Logan Langly is twelve years old living in the small town of Spokie, a part of New Chicago. Soon he will receive his Mark allowing him to get a job, ride public transport and buy things. It’s a right of passage, the right of pledging to become a full citizen of American Union. Everyone is excited to get his or her Mark this year, everyone that is except for Logan.
Five years before, Logan’s sister Lily went for her Mark but never returned. Ever since that tragic day Logan has been convinced he’s being watched, hunted with no idea why. When he goes for his Mark, he’s sure to come back isn’t he? The bumps in the night sing a different tune and Logan will have to make up his mind what to believe in before his 13th birthday and time is running out.
I was surprised and unaware that this book was written for the middle school range. It took me a while to remember my books of my youth such as Animorphs and Goosebumps to get my head around this kind of story. It’s a bit younger than what I like but once I was able to get into the right age frame I grew to enjoy the book and was impressed with the effective story telling.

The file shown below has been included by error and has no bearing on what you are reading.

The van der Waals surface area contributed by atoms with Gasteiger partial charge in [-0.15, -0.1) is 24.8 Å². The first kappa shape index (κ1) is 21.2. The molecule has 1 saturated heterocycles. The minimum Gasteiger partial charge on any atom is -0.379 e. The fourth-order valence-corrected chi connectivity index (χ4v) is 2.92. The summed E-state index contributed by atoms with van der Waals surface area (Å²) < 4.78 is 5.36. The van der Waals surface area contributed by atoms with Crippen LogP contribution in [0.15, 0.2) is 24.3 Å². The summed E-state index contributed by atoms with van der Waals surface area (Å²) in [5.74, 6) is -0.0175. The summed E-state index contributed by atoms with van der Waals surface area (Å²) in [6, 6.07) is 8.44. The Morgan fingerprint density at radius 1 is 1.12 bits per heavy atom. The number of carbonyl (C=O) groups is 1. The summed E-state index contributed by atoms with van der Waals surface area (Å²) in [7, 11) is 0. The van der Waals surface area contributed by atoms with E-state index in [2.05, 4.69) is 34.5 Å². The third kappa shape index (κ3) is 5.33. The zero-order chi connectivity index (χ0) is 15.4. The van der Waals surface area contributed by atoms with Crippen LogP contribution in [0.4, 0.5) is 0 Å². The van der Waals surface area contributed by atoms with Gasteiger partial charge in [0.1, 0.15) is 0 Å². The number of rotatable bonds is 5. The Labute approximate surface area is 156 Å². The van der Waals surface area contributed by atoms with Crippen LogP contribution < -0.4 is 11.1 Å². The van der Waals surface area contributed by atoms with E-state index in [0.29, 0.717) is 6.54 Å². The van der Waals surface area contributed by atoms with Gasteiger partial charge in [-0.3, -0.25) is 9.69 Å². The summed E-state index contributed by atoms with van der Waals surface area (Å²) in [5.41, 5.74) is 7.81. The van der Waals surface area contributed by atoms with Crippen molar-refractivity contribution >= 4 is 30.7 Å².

Swipe is more than just a story of a missing sister, there is so much more to this new North American world. The aspect of politics is slowly introduced and the struggles of family life because of survival make this a darker read than I expected. The characters are full of life and each has a clear and consistent voice. Most of the characters are male as well and although ‘romance’ is slightly present it doesn’t distract from the real heart of the story: reuniting a family. An excellent book for boys who don’t like to read, I’d suggest Angler’s series to anyone who has a tween-aged reader.